A Case Study Approach
Edited by Christine A. Mallin
Chapter 3: Sticking to Core Values: The Case of The Body Shop
Bert van de Ven, André Nijhof and Ronald Jeurissen INTRODUCTION From the outset, The Body Shop attracted much publicity with its social commitment. This publicity proved to be an extremely effective way of increasing awareness of The Body Shop name. The Body Shop was able to pass through its first phase of expansion with none of the extravagant advertising campaigns that are common in the cosmetics sector. Although the reason for doing without advertising was Anita Roddick’s lack of funds at the start, it has now become part of the corporate image. The Body Shop really is different; it is not a case of business as usual. But how different can a company remain as it grows from a small shop into a franchise chain with branches on every continent, and is now part of a major publicly listed company? THE BODY SHOP: FROM ECCENTRIC SHOP TO SOCIALLY COMMITTED MULTINATIONAL The Body Shop was founded in 1976 by Anita Roddick as a means of providing income for her family while her husband Gordon took a sabbatical year in America. Gordon’s sabbatical used up most of their savings, so that the first Body Shop had to be financed from extremely limited resources (Roddick, 1991, p. 71). Various Body Shop characteristic features were born of this financial necessity. To start with, there is the unusual type of product that The Body Shop provides. Anita Roddick made a virtue out of a necessity by basing her soaps and lotions on natural ingredients, such...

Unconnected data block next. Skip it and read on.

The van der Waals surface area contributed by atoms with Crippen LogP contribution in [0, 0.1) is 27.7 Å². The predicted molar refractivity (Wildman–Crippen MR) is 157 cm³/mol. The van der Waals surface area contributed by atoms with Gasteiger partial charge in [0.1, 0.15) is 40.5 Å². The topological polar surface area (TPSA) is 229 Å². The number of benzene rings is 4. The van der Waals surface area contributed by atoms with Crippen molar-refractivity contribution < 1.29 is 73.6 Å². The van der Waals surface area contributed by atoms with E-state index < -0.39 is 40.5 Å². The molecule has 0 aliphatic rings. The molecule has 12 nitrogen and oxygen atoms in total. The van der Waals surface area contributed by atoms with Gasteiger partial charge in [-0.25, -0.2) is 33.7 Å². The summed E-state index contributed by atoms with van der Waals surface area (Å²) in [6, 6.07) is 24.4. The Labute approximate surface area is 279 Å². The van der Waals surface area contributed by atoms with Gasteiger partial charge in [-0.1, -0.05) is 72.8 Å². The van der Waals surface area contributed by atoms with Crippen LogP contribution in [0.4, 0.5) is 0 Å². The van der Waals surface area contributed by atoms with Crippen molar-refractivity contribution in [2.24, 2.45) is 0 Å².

You are not authenticated to view the full text of this chapter or article.